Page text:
Top Procurement Challenges in the LPG Gas Market
LPG gas is used as a fuel for many residential, agricultural, and commercial heat applications which includes cooking, heating, and hot water systems. However, the use of LPG gas has numerous other applications including its use as a refrigerant, propellant, vehicle fuel, and petrochemical feedstock. The consumption of LPG gas has been on the rise […]READ MORE >>
LPG gas is used as a fuel for many residential, agricultural, and commercial heat applications which includes cooking, heating, and hot water systems. However, the use of LPG gas has numerous other applications including its use as a refrigerant, propellant, vehicle fuel, and petrochemical feedstock. The consumption of LPG gas has been on the rise as it is an economical source of fuel and burns efficiently with very low combustion emissions. Although, burning LPG releases carbon dioxide, a greenhouse gas, the emission is very low per unit of energy produced compared to coal or oil. Currently, the US is the leading producer and exporter of LPG. The most common variety of LPG is bought and sold in the form of propane and butane gas. The global market for propane gas and butane gas is expected to grow at a rate of 3.1% and 2.8%, respectively, during the forecast period. (SpendEdge – Procurement Market Intelligence Report)
Challenges in the procurement of propane and butane gas
Butane gas market
- Evaluating supplier’s compliance with labor laws and international standards regarding workplace conditions is extremely important as non-compliance may incur penalties and fines for the buyers. Conducting periodic audits of suppliers’ facilities adds to procurement costs and complexity as well acting as a significant procurement pain point.
- Buyers need access to data associated with suppliers including plant utilization rates and total yield capacity of plants. Since the information is critical pertaining to suppliers’ operation, buyers may not always get such data. As a result, suppliers are not forthcoming with such information making it difficult for the buyers to assess suppliers.
- In order to promote consumption of domestically produced products, several countries have levied import duties on products including butane. However, domestic prices for butane can be higher due to demand-supply imbalances and inefficiency across the value chain. Varying prices and high import duties add to the complexity of procuring the butane LPG gas.
- Prices of butane are consistently changing due to factors such as variations in demand and supply and volatility in crude oil prices. As a result, there are different pricing for the butane LPG gas between the winter and summer seasons. Due to such price fluctuations, buyers have a hard time determining the procurement budget compelling them to hire consultants to forecast future prices, which adds to their procurement costs.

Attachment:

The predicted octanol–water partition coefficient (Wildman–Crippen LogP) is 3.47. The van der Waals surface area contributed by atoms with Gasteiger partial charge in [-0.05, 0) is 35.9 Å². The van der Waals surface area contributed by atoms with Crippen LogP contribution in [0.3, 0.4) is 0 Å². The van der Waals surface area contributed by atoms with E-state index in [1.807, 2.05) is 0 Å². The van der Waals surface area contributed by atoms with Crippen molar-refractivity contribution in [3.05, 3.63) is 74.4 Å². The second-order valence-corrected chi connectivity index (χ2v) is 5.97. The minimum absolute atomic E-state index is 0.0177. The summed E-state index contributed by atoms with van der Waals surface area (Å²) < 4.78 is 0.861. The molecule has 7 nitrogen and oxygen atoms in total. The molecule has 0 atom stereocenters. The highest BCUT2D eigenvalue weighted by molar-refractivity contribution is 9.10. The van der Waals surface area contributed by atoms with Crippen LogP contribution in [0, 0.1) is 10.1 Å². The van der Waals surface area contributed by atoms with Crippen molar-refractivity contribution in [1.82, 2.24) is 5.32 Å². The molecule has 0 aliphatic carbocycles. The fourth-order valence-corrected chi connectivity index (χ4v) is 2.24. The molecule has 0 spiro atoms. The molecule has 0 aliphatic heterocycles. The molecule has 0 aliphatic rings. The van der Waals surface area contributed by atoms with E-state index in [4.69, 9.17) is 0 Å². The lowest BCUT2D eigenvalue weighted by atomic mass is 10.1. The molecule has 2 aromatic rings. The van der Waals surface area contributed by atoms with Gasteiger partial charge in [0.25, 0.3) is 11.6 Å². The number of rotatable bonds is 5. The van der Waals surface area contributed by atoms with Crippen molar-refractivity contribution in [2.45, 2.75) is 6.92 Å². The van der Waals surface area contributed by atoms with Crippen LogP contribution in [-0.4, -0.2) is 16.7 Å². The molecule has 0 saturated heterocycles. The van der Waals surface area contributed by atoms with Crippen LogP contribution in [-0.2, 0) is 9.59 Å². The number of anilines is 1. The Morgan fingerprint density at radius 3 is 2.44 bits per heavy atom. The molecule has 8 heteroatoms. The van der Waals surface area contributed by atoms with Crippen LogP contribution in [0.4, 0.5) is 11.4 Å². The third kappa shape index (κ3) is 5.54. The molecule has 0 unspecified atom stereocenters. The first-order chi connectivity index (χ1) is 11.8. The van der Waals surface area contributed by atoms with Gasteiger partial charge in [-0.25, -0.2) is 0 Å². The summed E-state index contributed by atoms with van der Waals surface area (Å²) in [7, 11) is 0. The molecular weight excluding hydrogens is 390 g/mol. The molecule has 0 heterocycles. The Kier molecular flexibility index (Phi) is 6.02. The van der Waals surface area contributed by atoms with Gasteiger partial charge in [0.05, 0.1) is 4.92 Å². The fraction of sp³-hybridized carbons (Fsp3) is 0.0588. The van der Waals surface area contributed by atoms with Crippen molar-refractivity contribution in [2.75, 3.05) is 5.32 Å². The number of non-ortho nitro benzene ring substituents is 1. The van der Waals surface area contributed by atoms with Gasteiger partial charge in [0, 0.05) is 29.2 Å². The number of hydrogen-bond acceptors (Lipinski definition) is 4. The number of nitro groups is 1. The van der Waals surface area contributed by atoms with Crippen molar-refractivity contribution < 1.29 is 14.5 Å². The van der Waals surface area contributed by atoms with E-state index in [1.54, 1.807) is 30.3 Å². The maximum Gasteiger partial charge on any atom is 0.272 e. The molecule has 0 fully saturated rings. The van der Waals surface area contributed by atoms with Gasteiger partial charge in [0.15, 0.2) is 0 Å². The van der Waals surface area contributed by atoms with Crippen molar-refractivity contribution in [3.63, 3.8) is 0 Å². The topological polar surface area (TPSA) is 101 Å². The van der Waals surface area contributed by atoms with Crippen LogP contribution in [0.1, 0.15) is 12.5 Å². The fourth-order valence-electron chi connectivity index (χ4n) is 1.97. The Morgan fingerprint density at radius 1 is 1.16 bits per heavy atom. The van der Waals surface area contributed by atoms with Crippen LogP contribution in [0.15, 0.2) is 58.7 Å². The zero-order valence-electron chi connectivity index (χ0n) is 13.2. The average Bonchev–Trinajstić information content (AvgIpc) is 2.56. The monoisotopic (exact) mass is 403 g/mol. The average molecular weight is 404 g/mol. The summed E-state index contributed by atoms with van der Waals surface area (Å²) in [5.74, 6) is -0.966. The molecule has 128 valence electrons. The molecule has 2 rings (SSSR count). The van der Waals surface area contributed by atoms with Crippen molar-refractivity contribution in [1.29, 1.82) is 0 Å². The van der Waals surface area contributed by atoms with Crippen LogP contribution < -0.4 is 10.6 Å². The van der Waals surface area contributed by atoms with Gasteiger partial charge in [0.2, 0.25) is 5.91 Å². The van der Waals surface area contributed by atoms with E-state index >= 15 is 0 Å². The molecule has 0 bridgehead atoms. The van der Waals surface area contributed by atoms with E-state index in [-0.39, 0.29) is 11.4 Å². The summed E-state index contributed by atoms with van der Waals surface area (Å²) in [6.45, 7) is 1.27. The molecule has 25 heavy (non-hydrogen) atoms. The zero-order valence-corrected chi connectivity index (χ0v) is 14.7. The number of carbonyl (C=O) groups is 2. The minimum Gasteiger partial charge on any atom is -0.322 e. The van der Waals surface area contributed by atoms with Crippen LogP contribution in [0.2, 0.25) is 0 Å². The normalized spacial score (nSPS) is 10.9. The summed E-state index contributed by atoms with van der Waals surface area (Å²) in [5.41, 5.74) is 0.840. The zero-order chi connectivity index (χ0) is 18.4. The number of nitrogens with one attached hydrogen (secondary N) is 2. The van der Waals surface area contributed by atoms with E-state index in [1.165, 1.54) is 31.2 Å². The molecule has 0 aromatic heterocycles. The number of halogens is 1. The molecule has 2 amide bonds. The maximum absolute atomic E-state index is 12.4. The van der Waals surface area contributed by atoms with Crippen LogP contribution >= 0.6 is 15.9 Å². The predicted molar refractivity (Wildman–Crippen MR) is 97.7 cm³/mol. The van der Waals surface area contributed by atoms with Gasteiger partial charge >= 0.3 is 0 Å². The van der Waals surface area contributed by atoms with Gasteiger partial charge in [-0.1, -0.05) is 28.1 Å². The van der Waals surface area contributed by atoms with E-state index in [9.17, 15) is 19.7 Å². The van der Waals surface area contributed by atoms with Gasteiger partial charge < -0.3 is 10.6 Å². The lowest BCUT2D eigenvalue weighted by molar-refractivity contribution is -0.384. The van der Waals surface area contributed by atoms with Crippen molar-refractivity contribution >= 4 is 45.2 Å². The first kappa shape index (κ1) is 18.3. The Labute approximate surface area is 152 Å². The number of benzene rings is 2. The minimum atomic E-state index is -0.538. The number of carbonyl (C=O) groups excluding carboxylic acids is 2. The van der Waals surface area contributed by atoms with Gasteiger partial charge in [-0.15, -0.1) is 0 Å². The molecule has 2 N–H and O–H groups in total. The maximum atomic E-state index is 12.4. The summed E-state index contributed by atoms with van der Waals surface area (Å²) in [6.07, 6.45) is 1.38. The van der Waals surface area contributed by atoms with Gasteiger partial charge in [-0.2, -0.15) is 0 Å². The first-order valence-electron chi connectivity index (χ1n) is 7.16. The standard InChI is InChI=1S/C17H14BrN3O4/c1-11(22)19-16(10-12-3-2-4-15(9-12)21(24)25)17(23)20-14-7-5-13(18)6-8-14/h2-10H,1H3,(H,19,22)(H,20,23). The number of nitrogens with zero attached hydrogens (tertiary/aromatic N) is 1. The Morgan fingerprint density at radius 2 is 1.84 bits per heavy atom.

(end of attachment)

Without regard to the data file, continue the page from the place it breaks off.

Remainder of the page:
- Propane gas prices are highly dependent on the cost of crude oil, gasoline products, and diesel. The high volatility of crude oil prices leads to fluctuation in the cost of propane, thereby making it difficult for buyers to forecast propane gas prices to estimate their procurement budgets accurately.
- The propane gas produced is generally stored in large steel containers or tanks or through underground pipelines in compressed liquid form at the buyers’ operational facilities. Storing propane in liquid form significantly increases the storage costs for the buyers in addition to the maintenance costs. As a result, buyers are facing complications in the procurement of this LPG gas in terms of added costs and efforts for storage.
- In a bid to minimize their maintenance costs, buyers usually rent or lease the storage containers from suppliers. Consequently, signing a lease agreement makes it difficult for the buyers to switch from one supplier to the other due to the high switching costs. The switching costs include uninstallation and reinstallation of the equipment and also increases the downtime leading to operational interruptions.
- The suppliers of propane gas usually engage with third-party vendors for the transportation and storage of propane. However, buyers are not aware of information regarding the contractual agreements between the supplier and third-party vendor in terms of the type of storage containers used and regarding compliance with transportation laws and regulations. Lacking such information makes it difficult for the buyers to abide by compliance laws and may impact their supply flow of LPG gas and quality of the product.